Definitions

from The American Heritage® Dictionary of the English Language, 4th Edition

  • n. A rogue or adventurer. Also called picaroon.
  • n. The main character in a picaresque work when that character is a man or boy.

from Wiktionary, Creative Commons Attribution/Share-Alike License

  • n. rogue, adventurer

from The Century Dictionary and Cyclopedia

  • n. A rogue; a thief.

Etymologies

Spanish pícaro, perhaps from picar, to prick, from Vulgar Latin *piccāre; see pique.
(American Heritage® Dictionary of the English Language, Fourth Edition)
From Spanish pícaro (Wiktionary)

Examples

  • Since the root meaning of "picaro" is "rogue," if we were to demand of such a character that he/she be a model of propriety, we would be denying the picaresque form its motivating agency.

    Narrative Strategies

  • The picaresque story -- derived from the term identifying the protagonist of such stories, the "picaro" -- was introduced by Spanish writers of the 16th and 17th centuries, and is essentially a journey narrative in which the picaro, usually a rogueish character, embarks on a journey in which, literally, one thing happens after another.

    Narrative Strategies

  • He is a real "picaro" and would use it in a situation like ...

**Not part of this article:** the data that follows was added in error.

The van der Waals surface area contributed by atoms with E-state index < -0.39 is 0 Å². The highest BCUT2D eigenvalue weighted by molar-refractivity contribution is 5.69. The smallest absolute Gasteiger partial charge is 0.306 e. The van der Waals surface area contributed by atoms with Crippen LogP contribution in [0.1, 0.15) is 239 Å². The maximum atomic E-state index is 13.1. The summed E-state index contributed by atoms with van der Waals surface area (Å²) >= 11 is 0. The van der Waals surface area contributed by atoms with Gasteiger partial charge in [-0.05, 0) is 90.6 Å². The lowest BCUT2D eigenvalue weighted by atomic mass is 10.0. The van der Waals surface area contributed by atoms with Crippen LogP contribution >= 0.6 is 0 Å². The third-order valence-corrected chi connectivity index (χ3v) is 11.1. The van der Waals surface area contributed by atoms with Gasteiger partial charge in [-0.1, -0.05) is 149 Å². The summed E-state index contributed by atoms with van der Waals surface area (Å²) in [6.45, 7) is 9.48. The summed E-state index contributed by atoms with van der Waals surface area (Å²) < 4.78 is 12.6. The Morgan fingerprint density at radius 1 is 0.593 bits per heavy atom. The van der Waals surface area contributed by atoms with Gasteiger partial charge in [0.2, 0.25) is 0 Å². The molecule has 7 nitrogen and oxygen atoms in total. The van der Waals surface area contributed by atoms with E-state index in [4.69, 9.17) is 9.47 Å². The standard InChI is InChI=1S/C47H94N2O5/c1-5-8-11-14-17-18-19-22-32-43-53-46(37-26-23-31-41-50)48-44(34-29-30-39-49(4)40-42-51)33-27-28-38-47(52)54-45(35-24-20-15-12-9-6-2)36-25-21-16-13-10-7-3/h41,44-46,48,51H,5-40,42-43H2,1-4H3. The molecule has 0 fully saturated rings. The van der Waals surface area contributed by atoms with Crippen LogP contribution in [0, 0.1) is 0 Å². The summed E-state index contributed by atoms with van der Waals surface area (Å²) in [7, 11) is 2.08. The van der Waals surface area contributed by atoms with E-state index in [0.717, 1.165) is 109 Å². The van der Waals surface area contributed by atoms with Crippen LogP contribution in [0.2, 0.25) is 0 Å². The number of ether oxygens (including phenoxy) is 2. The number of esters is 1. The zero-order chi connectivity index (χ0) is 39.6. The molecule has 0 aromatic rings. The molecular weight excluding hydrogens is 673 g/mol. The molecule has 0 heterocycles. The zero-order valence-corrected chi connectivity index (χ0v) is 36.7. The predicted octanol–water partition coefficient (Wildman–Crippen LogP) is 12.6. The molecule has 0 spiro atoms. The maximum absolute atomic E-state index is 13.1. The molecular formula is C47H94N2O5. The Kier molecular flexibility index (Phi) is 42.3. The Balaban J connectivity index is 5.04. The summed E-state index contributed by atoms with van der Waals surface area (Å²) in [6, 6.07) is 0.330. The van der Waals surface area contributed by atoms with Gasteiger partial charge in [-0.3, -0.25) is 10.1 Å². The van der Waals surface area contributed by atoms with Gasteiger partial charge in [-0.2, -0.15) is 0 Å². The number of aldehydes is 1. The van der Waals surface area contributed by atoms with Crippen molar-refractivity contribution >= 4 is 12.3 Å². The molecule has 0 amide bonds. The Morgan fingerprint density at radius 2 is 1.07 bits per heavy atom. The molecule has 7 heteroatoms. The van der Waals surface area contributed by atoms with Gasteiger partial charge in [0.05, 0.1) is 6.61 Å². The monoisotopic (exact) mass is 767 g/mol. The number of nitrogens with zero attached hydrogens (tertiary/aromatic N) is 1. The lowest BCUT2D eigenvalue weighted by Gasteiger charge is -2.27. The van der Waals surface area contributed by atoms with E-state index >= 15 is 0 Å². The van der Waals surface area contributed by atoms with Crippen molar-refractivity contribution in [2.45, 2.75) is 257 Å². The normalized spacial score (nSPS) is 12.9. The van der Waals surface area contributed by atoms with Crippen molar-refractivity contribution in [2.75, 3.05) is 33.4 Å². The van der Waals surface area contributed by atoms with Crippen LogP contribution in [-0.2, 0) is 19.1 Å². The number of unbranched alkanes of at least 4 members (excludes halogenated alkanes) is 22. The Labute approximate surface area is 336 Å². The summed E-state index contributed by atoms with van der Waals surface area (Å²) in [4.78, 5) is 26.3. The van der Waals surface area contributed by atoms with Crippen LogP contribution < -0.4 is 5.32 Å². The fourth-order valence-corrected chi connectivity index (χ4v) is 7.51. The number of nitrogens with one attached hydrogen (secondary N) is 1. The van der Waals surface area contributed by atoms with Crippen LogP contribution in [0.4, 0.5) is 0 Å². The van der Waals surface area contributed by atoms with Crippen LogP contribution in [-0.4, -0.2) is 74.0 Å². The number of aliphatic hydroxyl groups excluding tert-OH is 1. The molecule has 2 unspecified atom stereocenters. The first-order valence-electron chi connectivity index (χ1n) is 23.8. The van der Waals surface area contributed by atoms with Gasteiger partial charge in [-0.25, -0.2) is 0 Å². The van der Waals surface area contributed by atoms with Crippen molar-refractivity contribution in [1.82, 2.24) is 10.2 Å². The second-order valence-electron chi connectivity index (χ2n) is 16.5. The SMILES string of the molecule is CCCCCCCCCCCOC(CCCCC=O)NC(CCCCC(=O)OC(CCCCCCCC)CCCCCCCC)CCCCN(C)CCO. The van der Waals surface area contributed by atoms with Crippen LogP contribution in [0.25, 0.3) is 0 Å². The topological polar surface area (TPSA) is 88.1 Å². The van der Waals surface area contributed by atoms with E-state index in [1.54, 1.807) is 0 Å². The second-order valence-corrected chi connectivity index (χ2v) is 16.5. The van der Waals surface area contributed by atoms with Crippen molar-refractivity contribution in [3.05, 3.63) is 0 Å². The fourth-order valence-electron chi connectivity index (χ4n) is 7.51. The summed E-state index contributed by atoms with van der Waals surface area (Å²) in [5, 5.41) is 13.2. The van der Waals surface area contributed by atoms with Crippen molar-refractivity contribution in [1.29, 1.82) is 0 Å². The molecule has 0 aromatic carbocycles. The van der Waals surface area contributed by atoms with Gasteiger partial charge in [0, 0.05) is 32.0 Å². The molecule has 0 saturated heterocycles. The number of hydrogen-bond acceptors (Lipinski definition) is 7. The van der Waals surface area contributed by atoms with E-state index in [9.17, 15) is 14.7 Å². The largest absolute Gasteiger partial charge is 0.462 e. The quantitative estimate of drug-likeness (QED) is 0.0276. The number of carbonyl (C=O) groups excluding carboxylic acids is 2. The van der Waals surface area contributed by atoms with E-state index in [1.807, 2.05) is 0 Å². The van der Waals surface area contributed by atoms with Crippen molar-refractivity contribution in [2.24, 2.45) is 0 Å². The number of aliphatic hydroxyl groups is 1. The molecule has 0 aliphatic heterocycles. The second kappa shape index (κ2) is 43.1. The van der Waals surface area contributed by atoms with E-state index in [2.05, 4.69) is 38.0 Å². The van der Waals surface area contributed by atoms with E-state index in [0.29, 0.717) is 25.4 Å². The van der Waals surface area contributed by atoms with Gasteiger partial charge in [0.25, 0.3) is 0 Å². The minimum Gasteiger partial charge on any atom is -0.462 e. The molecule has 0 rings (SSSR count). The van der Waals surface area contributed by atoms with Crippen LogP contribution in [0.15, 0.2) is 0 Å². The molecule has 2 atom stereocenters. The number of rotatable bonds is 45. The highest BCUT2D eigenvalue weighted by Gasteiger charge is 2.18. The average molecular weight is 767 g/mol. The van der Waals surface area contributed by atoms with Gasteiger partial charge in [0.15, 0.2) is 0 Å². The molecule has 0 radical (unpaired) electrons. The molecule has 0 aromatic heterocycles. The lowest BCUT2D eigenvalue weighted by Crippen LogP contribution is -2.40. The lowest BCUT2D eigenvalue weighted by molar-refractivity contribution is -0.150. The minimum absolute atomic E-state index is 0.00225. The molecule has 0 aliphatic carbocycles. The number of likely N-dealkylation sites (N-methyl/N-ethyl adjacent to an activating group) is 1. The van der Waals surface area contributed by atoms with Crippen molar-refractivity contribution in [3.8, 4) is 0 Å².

Si Dios me permite......

  • Maradona is the classic "picaro" character of 16th century Spanish literature, a scoundrel who lives by his wits and rebels against the establishment.

    Brownsville Herald :

  • It's the "adventures" of the picaro that solicit our attention in this kind of fiction, and whatever change or enhancement of character that emerges is secondary to the experiences to which the character is submitted, to the process by which change or growth might (or might not) occur.

    Narrative Strategies

  • It might be that Catherynne Valente reacted as she did to Famke because she failed to consider that Breath and Bones is essentially a picaresque novel, Famke its picaro.

    Narrative Strategies

  • Comic actors, whom Meeker models on the picaro in contrast to the tragic or pastoral hero, are not at odds with the world because they do not think in terms of oppositions or polarities.

    Joanna Baillie’s Ecotopian Comedies

  • It is based on the tales of Flemish picaro avant-la-lettre Renard the Fox.

    Sly as a fox, or, picaros avant la lettre « Jahsonic

  • They belonged mostly to that class of realistic fiction which is called picaresque, from the Spanish word 'picaro,' a rogue, because it began in Spain with the 'Lazarillo de Tormes' of Diego de

    A History of English Literature

  • They grew more fantastic as they ran to seed, till in the Elizabethan age they had degenerated into picaresque stories (from _picaro_, "a rogue") which recounted the adventures not of a noble knight but of some scoundrel or outcast.

    Outlines of English and American Literature : an Introduction to the Chief Writers of England and America, to the Books They Wrote, and to the Times in Which They Lived

Wordnik is becoming a not-for-profit! Read our announcement here.

Comments

Log in or sign up to get involved in the conversation. It's quick and easy.